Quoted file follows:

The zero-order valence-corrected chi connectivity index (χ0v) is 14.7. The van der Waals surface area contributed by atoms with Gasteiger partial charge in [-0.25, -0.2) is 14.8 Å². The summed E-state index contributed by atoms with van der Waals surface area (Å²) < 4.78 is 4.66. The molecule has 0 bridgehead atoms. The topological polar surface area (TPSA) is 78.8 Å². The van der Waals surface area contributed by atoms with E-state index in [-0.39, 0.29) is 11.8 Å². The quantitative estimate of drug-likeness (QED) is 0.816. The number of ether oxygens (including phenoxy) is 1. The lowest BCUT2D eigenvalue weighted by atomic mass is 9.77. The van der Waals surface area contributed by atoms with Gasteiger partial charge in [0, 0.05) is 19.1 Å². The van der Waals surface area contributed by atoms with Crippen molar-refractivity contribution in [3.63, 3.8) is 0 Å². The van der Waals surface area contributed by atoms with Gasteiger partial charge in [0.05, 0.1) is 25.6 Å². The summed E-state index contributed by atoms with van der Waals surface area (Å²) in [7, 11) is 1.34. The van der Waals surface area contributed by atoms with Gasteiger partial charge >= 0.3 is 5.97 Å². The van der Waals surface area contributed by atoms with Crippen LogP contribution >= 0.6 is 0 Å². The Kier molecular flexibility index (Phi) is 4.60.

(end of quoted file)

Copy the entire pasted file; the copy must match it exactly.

The zero-order valence-corrected chi connectivity index (χ0v) is 14.7. The van der Waals surface area contributed by atoms with Gasteiger partial charge in [-0.25, -0.2) is 14.8 Å². The summed E-state index contributed by atoms with van der Waals surface area (Å²) < 4.78 is 4.66. The molecule has 0 bridgehead atoms. The topological polar surface area (TPSA) is 78.8 Å². The van der Waals surface area contributed by atoms with E-state index in [-0.39, 0.29) is 11.8 Å². The quantitative estimate of drug-likeness (QED) is 0.816. The number of ether oxygens (including phenoxy) is 1. The lowest BCUT2D eigenvalue weighted by atomic mass is 9.77. The van der Waals surface area contributed by atoms with Gasteiger partial charge in [0, 0.05) is 19.1 Å². The van der Waals surface area contributed by atoms with Crippen molar-refractivity contribution in [3.63, 3.8) is 0 Å². The van der Waals surface area contributed by atoms with Gasteiger partial charge in [0.05, 0.1) is 25.6 Å². The summed E-state index contributed by atoms with van der Waals surface area (Å²) in [7, 11) is 1.34. The van der Waals surface area contributed by atoms with Gasteiger partial charge >= 0.3 is 5.97 Å². The van der Waals surface area contributed by atoms with Crippen LogP contribution >= 0.6 is 0 Å². The Kier molecular flexibility index (Phi) is 4.60.